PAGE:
A £3.8 million state-of-the-art endoscopy unit is now open at Huddersfield Royal Infirmary.
Thousands of local patients are set to benefit from the most modern unit in the country, boasting the latest high-tech equipment.
Around 6,500 procedures a year will be carried out at the new unit, which will provide care to patients who need an internal examination using an endoscope.
Endoscopy uses fibre-optics and video technology and can examine the colon, stomach, urethra and bladder and lungs, among other body parts.
A doctor who fought for the first unit at HRI in 1985 returned to officially open the new unit.
Bob Macdonald was the director of surgery when HRI’s first unit opened and was among the first consultants to practice endoscopy under sedation.
As he cut the ribbon, the retired consultant surgeon said: “The new unit shows what can be achieved by a visionary workforce committed to improving patient care.
“Back in the 1980s there was a single theatre with two sessions a week being done by general surgeons under general anaesthetic.
“Even in 1985 it wasn’t quite acceptable and by 1993 the current unit opened.
“The Trust is very good at not standing still – it is the management who have encouraged the consultants to become involved and units like this are the consequences of that.
“The clinicians had a vision and having a management team who will help fulfil their vision has got us here.”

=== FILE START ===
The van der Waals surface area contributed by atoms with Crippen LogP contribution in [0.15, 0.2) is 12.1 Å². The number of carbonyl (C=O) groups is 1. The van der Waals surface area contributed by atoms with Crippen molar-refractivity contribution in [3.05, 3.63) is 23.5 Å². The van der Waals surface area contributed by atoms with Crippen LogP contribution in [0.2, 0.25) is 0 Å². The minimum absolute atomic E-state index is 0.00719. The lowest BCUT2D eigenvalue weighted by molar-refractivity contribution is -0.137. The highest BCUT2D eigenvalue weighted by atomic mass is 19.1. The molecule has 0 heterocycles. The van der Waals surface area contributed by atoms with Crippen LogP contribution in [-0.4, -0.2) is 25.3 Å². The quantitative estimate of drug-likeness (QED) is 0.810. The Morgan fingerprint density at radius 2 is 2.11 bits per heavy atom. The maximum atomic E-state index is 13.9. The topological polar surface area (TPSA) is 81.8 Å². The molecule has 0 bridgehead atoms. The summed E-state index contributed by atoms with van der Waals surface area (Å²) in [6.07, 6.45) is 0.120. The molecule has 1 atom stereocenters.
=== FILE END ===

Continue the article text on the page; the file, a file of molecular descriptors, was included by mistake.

The £3.8m unit project was completed with a massive feat of engineering – building supplies were lifted over the top of a tall ward block by a specially-erected crane and lowered down.
Inside the unit, patients can relax in a new waiting area before their examination.
There are four individual consulting and preparation rooms, three endoscopy rooms, a two-phase recovery area and a new seminar room for trainees.
The unit also boasts a £500,000 high-tech washing machine to ensure the Trust is compliant with all the latest decontamination regulations.
Consultant gastro-enterologist Rob Atkinson said the major changes were aimed at protecting privacy and dignity, with separate areas for men and women.
A special camera and sound system in the rooms will enable a consultant to be filmed during procedures, helping junior doctors learn without being in the room.
He said: “We’re expanding from two to three theatres.
“The demand means we run a weekend surgery, which puts an extra demand on the nursing staff.
“The expansion to three rooms means we can swallow the capacity, end the weekend surgery and take on extra if needs be.
“This new unit will help us continue to provide the highest level of care and to provide the community with access to some of the most up-to-date endoscopic techniques currently available.”